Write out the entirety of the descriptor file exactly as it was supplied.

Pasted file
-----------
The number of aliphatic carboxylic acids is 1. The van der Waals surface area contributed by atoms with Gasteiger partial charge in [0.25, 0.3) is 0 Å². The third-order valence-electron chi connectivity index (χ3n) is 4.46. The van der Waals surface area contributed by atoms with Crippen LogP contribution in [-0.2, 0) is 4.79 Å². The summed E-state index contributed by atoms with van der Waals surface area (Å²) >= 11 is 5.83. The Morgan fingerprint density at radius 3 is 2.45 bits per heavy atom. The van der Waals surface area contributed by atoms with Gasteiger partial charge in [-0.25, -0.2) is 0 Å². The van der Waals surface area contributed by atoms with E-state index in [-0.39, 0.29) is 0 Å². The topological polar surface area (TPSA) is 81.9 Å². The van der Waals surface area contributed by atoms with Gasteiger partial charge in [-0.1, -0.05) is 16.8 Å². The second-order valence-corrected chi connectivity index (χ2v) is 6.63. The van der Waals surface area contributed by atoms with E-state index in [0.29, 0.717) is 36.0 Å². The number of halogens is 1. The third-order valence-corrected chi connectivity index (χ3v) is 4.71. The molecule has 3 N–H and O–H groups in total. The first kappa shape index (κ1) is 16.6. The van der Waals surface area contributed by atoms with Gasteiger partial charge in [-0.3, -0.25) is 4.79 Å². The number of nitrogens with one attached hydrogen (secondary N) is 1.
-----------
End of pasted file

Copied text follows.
The number of aliphatic carboxylic acids is 1. The van der Waals surface area contributed by atoms with Gasteiger partial charge in [0.25, 0.3) is 0 Å². The third-order valence-electron chi connectivity index (χ3n) is 4.46. The van der Waals surface area contributed by atoms with Crippen LogP contribution in [-0.2, 0) is 4.79 Å². The summed E-state index contributed by atoms with van der Waals surface area (Å²) >= 11 is 5.83. The Morgan fingerprint density at radius 3 is 2.45 bits per heavy atom. The van der Waals surface area contributed by atoms with Gasteiger partial charge in [-0.25, -0.2) is 0 Å². The van der Waals surface area contributed by atoms with E-state index in [-0.39, 0.29) is 0 Å². The topological polar surface area (TPSA) is 81.9 Å². The van der Waals surface area contributed by atoms with Gasteiger partial charge in [-0.1, -0.05) is 16.8 Å². The second-order valence-corrected chi connectivity index (χ2v) is 6.63. The van der Waals surface area contributed by atoms with E-state index in [0.29, 0.717) is 36.0 Å². The number of halogens is 1. The third-order valence-corrected chi connectivity index (χ3v) is 4.71. The molecule has 3 N–H and O–H groups in total. The first kappa shape index (κ1) is 16.6. The van der Waals surface area contributed by atoms with Gasteiger partial charge in [-0.3, -0.25) is 4.79 Å². The number of nitrogens with one attached hydrogen (secondary N) is 1.